We spoke to the Edinburgh University student behind the EmpowerHer exhibition

The event will run from Friday to Sunday and feature the work of 15 ECA students

“There’s an epidemic of women’s mental health and struggles with identity,” says Lily Naylor, a yoga instructor and final year art student at Edinburgh Uni, who feels that often there are few available resources to combat this.

And so, Lily decided to take matters into her own hands through creating the EmpowerHer exhibition – a rah girl’s fever dream, a cocktail of art, yoga, self-love and empowerment – with all proceeds going to Engender, Scotland’s feminist policy and advocacy organisation.

The art exhibition, running from Friday 22nd March to Sunday 24th March, will showcase the work of 15 different Edinburgh College of Art (ECA) students, focusing on women, creativity and expression.

Lily says: “Statistics show that 90 per cent of young girls are unhappy with their bodies and by the age of ten, 80 per cent of girls will be on a diet to change their body shape – one in four girls will self-harm before they leave school.”

The mental health statistics of “young girls and young women are crazy – girls’ mental health disorders are much higher [than men’s]. Both are so severe and need to be treated in such different ways.”

Lily believes: “A lot of these issues stem from feeling confident in your body and brain and job and relationships – being a yoga teacher means those conversations open up quite a lot.

“That’s not to say that men don’t have their own struggles – they definitely do – it’s just that statistics show they’re quite different and should be treated in different ways and from what I’ve noticed talking to so many women and girls is that their issues stem from struggles with identity like confidence in your body and in yourself, emotional resilience, self assurance, self esteem.”

So, she created the EmpowerHer event weekend, which “came from merging together empowering women through art and movement” after seeing the struggles that her peers faced during young adulthood and her mother and her friends’ struggles with menopause. She hopes that this event will leave “everyone having had a nice uplifting experience, feeling empowered and a little bit more confident in some ways or another,” whilst raising money for charity.

Lily says: “The workshops range from yoga to journalling, pilates to art, run clubs to meditation – there’s something for every woman.”

The charity that she is fundraising for is Engender, one that works “to dismantle structural sexism to increase women’s social, political and economic equality, and enable women’s rights” from a intersectional and inclusive feminist angle.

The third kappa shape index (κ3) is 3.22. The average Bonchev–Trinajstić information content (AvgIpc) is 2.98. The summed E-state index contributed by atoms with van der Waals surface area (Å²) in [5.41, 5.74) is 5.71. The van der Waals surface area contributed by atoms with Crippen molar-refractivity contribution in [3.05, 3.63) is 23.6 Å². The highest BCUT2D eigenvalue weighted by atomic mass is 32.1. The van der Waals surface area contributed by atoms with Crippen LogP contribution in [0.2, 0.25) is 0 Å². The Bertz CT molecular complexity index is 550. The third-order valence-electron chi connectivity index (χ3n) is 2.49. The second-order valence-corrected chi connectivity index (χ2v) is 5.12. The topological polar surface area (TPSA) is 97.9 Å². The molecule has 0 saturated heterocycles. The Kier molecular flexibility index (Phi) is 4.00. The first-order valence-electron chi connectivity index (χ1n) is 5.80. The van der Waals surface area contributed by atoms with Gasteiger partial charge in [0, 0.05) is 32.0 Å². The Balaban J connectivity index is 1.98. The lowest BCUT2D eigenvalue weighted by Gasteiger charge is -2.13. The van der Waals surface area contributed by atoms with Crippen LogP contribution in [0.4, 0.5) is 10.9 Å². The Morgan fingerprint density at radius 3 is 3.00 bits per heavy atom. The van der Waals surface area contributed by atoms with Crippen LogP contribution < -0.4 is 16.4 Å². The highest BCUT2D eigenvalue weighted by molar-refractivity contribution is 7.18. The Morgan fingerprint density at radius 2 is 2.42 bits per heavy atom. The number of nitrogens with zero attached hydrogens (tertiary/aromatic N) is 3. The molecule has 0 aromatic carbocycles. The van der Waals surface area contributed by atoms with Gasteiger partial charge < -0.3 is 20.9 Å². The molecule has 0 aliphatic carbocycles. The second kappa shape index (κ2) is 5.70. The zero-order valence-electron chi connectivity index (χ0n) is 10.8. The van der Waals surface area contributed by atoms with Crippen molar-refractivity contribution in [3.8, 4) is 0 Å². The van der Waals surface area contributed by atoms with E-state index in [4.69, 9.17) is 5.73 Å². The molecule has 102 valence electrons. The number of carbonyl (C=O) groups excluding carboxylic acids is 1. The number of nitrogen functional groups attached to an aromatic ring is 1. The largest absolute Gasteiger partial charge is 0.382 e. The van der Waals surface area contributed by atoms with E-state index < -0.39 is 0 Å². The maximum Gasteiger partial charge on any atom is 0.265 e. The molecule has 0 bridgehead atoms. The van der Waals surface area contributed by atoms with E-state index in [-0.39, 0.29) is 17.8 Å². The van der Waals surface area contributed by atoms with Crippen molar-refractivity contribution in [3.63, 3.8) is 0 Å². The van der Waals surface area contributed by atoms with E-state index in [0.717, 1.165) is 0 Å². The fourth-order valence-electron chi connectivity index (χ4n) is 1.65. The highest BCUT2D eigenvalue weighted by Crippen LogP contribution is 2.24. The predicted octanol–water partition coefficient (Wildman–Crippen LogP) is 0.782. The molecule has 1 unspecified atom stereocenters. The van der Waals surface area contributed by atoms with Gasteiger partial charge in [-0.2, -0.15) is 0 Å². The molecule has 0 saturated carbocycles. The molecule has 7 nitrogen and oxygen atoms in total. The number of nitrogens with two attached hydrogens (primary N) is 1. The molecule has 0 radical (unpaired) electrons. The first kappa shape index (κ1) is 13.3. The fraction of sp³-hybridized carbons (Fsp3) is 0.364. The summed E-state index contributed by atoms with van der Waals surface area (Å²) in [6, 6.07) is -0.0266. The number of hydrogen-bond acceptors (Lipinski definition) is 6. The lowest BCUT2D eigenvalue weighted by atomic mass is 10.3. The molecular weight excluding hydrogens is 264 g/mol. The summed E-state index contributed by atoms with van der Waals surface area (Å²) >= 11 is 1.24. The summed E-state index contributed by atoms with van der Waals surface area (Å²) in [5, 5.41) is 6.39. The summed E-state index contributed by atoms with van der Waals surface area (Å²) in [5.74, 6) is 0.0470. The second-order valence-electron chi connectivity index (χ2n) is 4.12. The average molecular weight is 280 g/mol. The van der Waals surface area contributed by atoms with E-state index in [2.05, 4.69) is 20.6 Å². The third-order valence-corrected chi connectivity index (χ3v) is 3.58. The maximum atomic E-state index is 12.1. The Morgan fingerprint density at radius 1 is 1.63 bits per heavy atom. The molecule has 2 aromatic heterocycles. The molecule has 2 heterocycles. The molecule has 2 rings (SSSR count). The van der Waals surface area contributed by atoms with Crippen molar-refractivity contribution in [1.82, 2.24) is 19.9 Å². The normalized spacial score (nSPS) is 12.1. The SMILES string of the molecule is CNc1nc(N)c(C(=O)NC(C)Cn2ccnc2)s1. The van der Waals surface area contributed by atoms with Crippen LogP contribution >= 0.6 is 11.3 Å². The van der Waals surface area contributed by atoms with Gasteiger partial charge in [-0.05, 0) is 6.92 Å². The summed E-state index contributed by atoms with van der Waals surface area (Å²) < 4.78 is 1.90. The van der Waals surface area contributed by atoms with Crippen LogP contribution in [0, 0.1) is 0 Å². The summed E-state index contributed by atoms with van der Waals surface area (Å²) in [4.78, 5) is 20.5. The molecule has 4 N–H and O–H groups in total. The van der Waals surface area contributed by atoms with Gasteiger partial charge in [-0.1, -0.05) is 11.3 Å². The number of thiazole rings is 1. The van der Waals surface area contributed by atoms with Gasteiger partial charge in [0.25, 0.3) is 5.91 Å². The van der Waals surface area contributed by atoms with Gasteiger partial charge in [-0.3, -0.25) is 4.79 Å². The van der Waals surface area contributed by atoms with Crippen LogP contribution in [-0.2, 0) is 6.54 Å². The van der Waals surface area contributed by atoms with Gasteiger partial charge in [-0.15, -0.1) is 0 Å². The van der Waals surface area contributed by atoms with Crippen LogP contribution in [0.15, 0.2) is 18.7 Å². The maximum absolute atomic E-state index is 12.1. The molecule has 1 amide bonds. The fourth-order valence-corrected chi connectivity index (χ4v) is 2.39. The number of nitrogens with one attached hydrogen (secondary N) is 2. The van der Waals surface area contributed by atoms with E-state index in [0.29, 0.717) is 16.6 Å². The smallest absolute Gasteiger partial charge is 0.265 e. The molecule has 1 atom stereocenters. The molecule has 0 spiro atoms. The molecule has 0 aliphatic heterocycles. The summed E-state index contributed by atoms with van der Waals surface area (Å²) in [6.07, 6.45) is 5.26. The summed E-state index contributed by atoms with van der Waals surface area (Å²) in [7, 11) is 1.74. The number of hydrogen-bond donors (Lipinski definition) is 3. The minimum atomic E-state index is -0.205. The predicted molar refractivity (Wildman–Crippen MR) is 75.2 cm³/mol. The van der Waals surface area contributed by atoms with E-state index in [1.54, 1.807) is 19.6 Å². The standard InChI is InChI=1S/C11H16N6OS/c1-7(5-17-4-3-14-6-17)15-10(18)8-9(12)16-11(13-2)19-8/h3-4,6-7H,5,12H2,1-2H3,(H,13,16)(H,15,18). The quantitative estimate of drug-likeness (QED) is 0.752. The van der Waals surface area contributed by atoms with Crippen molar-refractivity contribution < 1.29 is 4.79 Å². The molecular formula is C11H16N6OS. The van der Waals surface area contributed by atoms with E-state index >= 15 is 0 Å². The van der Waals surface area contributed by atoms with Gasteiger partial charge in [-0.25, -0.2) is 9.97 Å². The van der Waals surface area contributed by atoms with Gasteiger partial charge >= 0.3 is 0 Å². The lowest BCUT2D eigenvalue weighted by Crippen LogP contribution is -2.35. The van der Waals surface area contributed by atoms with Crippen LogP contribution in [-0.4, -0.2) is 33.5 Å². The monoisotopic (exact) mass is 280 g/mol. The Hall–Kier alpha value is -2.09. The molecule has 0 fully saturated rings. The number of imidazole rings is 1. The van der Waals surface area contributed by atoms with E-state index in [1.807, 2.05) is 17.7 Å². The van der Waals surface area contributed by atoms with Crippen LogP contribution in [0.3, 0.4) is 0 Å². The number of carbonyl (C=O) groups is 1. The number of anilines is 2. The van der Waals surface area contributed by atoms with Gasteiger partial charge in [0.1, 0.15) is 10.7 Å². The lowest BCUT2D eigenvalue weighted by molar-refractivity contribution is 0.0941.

They promote a vision for Scotland where: “Women and men have equal opportunities in life, equal access to resources and power, and are equally safe and secure from harm.”

Lily hopes that those who see the beauty within the art will see it reflected within themselves and their own bodies and move away from self-scrutinisation.

“The artworks exhibited are by young emerging artists based in Edinburgh, each was selected for their concepts mirroring the exhibition’s focus – women, empowerment, movement, connection; and community.”

Over the same dates, Lily will be also holding a series workshops ranging from breath-work classes, walking and running groups, to yoga sequences all in the aim of “empowering women and creating a sense of community and connection.”

On Friday evening, the event will begin with “an exhibition opening night with complimentary cocktails and food and talks from inspirational women in the art industry in Scotland.”

The use of movement, whether through yoga, walking or running Lily finds allows people to get in touch with their body and feel rooted and grounded, especially when the stress of university, deadlines, jobs and social situations constantly surrounds us.

She hopes that these events will help women to relax and let loose of the outside world, even if just for a few hours: “When you move your body in an expressive way, it can be such a freeing experience.

“There are multiple reasons why people would want to come. They could be interested in art; interested in community; in feminism; or just in free alcohol.”

The event is perfect for those students in their final year who would like to take some time to treat themselves, or those looking for a few self-care experiences as the days get lighter and warmer. And although Lily has targeted this event for women from late puberty to menopause, people of all ages, genders and identities are more than welcome to come along as well.

The link can be found here.

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